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Grass

Lawns of different ages have different needs, but careful application of fertilizer, both in terms of amount and timing, can keep your lawn green, healthy and resilient.

For many years, Nebraska Extension recommended fertilization of high-quality lawns up to four times each year. We often used memorable dates to help homeowners remember when these applications should be made – Tax Day, April 15; Memorial Day, Labor Day and Halloween. However, turf research is ongoing, and our understanding of how turfgrasses grow and utilize soil nutrients has led to updates on home lawn fertilization recommendations.

Here are a few changes to consider when planning this year’s fertilizer program.

New lawn vs. old lawn

There can be differences between the fertilizer needs of a new lawn versus an older lawn. One reason lies in the response of newer turfgrass cultivars to nitrogen.

Studies on the effects of varying nitrogen levels on new and old Kentucky bluegrass cultivars showed older cultivars had only marginal improvement – primarily in color and density – when receiving higher levels of nitrogen.

However, newer Kentucky bluegrass cultivars showed dramatic differences to higher amounts of nitrogen. Grasses receiving no nitrogen were light green, thin and heavily invaded by weeds. As the research plots received progressively higher amounts of nitrogen, the grass became darker green and more dense resulting in few weeds.

There are also extreme differences between soil found under old lawns and what remains under a new lawn following home construction. Disturbed soils, which are often actually subsoil - not topsoil anymore - have low levels of organic matter and fertility. Soil quality has a significant impact on turfgrass quality and fertilization needs.

According to Bill Kreuser, Nebraska Extension turfgrass specialist, new lawns or lawns on poor soil, benefit from three to six fertilizer applications per year. Old lawns or those on fertile soils, may only need zero to two applications per year to maintain an attractive appearance.

The best time to apply

Soil freeze and thaw over winter, combined with soil microbial activity, results in the decomposition of soil organic matter, resulting in a naturally higher level of nitrogen available for early spring grass growth. It’s common to see a strong spring surge in grass growth. But too much nitrogen in spring results in increased disease susceptibility, increased mowing, reduced root growth and thatch build-up. So why not save your fertilizer application for later in the year when it’s needed more?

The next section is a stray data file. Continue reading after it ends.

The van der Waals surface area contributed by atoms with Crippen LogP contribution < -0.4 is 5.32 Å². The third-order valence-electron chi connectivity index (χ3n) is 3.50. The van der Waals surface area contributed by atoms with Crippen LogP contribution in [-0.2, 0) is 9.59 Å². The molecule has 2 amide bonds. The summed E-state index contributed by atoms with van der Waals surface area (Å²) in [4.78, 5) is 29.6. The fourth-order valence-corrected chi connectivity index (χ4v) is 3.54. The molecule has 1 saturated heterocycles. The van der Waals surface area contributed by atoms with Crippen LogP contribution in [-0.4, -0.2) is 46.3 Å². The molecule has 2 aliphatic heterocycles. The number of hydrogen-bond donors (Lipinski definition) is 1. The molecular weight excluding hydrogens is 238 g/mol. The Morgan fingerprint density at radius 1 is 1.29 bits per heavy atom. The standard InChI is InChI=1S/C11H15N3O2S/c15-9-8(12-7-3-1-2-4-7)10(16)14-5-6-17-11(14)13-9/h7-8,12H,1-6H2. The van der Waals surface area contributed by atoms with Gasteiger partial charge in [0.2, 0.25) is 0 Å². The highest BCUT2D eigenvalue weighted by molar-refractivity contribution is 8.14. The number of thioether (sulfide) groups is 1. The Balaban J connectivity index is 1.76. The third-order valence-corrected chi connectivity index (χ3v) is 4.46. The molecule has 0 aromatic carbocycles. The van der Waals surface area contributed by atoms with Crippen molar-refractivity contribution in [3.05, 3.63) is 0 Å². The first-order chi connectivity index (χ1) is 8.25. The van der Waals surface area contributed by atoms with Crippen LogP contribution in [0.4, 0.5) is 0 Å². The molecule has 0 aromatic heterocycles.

Early season turf growth slows in June when the naturally available nitrogen is used up. For many years, turf specialist cautioned against mid-summer lawn fertilization, but recent research is pointing toward the benefits of a mid to late June application.

Finally, turfgrass growth slows in the late fall and plants take in fewer nutrients. At the same time, nitrogen leaching potential is highest in fall. For these reasons, the recommendation for a heavy late fall application of slow release fertilizer is going away. If a late fall application is made, it should be a light application of water-soluble product made before the end of October.

Current recommendations focus on late spring and early fall applications. Minimize early spring and late fall applications, and make a light mid-summer application if grass growth and quality indicate a need.

How often to apply?

It depends on the age and needs of your lawn. Homeowners often use a four-step program, with each application providing 0.75 to 1.0 pounds of nitrogen. This results in 3 to 4 total pounds of nitrogen applied each year. This may be too much for an older lawn and too little for a newly established one.

Instead of following a set program, look to your turf for clues. A well-fertilized lawn should be a nice green color and have an acceptable growth rate. It should be thick and crowd out most weeds. It should be able to grow back fairly quickly after heavy use or traffic, like a family barbecue, and plants should be healthy enough to tolerate the stress of hot, dry summer conditions.

For more on turfgrass research and management, visit Turf.unl.edu.

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Sarah Browning is an extension educator with Nebraska Extension. To ask a question or reach her, call 402-441-7180 or write to her at sarah.browning@unl.edu or 444 Cherrycreek Road, Lincoln, NE 68528.

 

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